Is Facebook Lying?

A while back, I wrote a piece on why Oakmoss Education was leaving the world of Facebook after the social networking site introduced the “pay-to-post” scheme for business pages in addition to conflicts with my own personal ethics.  (Click here for the entire article). In essence, Facebook began applying algorithms that limit the number of followers who actually have postings delivered to their News Feeds (regardless of whether or not the follower selected to have an organization’s posts appear there). Instead, Facebook now wants organizations and companies to pay a fee to “promote” individual postings using a sliding scale depending on the number of people you want to reach (including those who are not followers of the page). As a tiny entrepreneurial business, it did not make any economic or energy sense to waste time developing content that would only be distributed to a small percentage of followers.

However, I also work as a Naturalist and Community Relations Manager for an environmental education non-profit and still maintain a page for them, including monitoring the numbers who Facebook reports are seeing individual postings. The image below gives you an idea of the wide range of followers whom Facebook states have seen the post (FYI – this page has over 900 followers).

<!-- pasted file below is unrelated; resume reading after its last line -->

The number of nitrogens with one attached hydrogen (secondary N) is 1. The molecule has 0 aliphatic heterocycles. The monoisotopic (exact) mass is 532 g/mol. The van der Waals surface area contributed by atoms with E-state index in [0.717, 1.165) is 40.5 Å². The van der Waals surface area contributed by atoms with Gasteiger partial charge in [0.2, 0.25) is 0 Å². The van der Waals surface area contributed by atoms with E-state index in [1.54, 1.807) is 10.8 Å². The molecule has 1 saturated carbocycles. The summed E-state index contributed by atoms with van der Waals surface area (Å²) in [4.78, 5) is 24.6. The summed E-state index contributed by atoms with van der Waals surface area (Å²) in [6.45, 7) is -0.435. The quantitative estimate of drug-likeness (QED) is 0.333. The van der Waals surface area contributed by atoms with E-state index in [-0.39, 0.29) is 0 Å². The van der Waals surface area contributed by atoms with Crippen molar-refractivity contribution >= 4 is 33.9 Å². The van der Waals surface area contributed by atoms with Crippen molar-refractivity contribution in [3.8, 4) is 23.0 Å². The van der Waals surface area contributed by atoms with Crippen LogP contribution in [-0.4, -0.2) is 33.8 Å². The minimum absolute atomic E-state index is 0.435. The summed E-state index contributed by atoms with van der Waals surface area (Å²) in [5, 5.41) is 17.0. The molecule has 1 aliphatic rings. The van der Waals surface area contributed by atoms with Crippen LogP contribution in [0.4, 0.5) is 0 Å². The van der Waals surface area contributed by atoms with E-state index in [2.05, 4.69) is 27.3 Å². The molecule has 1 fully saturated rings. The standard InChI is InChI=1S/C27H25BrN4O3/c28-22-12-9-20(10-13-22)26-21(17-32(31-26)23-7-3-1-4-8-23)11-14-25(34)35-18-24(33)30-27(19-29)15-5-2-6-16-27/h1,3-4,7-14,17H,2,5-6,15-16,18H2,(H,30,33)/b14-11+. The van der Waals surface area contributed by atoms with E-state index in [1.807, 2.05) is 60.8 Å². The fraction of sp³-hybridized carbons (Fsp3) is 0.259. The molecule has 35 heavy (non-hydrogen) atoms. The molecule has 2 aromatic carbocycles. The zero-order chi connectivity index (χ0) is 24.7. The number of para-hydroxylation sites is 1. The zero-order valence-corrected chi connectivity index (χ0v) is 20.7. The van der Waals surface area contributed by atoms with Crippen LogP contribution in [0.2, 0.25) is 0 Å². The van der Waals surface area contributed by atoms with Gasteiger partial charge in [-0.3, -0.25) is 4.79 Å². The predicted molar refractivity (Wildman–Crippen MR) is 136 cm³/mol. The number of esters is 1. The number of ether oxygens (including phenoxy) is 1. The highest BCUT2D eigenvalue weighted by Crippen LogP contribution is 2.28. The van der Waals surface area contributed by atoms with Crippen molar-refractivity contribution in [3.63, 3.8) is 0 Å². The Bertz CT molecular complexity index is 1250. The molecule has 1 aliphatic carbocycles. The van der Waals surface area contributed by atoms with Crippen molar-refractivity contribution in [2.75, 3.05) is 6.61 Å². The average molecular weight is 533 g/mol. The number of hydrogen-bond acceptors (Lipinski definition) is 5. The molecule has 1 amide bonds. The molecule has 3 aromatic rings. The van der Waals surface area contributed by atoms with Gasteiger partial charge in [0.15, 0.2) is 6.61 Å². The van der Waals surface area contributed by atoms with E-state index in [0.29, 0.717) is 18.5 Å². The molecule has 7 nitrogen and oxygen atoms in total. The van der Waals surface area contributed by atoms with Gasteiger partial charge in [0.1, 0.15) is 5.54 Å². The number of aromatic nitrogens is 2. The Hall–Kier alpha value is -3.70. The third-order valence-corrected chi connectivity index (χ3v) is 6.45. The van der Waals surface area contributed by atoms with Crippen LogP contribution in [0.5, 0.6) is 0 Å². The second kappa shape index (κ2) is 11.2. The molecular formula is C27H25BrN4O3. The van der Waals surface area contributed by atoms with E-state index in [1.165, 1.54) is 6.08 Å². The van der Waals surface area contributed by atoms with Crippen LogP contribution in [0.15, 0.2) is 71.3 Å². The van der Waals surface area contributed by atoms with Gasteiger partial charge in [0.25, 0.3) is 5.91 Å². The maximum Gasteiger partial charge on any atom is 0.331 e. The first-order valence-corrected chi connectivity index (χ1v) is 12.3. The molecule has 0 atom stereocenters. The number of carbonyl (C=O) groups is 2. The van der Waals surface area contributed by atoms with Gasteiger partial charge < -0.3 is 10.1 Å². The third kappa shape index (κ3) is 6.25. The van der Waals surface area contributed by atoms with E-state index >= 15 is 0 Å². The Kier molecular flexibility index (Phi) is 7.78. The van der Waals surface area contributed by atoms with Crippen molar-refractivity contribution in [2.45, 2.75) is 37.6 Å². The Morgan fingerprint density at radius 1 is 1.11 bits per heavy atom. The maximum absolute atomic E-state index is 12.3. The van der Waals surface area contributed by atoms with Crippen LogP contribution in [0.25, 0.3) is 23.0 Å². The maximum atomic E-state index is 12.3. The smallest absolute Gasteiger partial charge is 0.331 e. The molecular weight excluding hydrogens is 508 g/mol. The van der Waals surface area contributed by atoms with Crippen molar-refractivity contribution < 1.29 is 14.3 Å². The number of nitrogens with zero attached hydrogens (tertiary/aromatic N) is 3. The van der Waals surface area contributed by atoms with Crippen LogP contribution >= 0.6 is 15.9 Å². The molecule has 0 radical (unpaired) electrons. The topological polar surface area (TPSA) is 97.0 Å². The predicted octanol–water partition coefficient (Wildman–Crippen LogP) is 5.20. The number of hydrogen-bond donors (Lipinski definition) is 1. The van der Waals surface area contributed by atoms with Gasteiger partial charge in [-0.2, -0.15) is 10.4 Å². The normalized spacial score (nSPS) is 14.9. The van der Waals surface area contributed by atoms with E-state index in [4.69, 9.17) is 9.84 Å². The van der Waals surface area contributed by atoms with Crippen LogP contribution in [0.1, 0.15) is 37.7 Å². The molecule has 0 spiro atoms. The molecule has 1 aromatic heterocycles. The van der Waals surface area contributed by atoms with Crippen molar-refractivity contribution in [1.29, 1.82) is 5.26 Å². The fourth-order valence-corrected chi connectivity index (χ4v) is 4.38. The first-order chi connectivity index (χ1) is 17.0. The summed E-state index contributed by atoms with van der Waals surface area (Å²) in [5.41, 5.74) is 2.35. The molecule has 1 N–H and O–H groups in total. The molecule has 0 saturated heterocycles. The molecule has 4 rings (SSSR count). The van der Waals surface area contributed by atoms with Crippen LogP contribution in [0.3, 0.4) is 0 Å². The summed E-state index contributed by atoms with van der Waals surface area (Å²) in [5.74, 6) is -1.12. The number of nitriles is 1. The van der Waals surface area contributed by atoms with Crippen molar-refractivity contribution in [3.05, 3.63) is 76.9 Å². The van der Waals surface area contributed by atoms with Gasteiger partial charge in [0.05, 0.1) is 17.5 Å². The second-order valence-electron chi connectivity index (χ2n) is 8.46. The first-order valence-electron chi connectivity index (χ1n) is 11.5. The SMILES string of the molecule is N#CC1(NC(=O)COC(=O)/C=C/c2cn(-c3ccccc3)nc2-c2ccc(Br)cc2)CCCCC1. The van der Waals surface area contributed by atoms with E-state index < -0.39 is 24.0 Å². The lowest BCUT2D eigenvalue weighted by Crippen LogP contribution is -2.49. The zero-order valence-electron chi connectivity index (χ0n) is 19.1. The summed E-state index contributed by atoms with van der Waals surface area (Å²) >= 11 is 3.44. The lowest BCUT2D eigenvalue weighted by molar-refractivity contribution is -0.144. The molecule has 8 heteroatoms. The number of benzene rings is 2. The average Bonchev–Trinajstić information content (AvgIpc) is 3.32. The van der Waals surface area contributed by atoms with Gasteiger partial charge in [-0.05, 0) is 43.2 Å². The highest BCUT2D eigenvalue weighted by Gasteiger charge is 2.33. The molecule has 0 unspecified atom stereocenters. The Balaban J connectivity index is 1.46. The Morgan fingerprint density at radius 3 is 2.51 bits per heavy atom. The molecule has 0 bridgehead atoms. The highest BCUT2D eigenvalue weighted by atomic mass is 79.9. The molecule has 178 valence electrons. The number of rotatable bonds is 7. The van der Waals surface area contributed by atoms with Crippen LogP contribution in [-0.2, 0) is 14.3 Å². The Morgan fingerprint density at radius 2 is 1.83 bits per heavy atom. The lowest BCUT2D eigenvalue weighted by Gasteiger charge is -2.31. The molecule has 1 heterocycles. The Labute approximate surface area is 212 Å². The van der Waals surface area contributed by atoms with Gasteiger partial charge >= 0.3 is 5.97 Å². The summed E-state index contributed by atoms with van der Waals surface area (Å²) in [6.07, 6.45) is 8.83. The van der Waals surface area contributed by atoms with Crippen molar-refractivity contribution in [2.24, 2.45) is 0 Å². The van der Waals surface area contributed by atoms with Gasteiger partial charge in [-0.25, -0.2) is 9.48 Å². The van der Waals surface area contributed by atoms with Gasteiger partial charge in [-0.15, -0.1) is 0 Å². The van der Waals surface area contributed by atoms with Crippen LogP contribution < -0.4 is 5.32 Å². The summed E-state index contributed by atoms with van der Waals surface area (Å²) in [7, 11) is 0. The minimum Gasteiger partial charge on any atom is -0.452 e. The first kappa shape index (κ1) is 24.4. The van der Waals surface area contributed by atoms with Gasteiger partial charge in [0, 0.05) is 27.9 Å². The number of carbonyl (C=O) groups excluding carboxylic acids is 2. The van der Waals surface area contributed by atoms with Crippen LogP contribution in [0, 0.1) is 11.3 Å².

Because I do casually monitor these reported numbers, I’ve noticed that sometimes they just don’t add up. This next image shows what appears to be incongruous statistics. If only 2 people saw the post, then how is it possible for 7 people to like it?? fblies

Is Facebook providing deceptive stats to encourage page admins to click on that “Boost Post” option so to make $$$ that will help offset the dismal IPO of 2012? I don’t have any real answers but it does further substantiate my reasoning for staying off Facebook for Oakmoss Education.

Anyone who can offer insight is encouraged to comment here.

One thought on “Is Facebook Lying?

  1. I receive hundreds of facebook items/posts per day, so I’m lucky to actually “see” even a small fraction of them. I only see the relatively few that come by when I have time to check, or I’m looking for something in particular.

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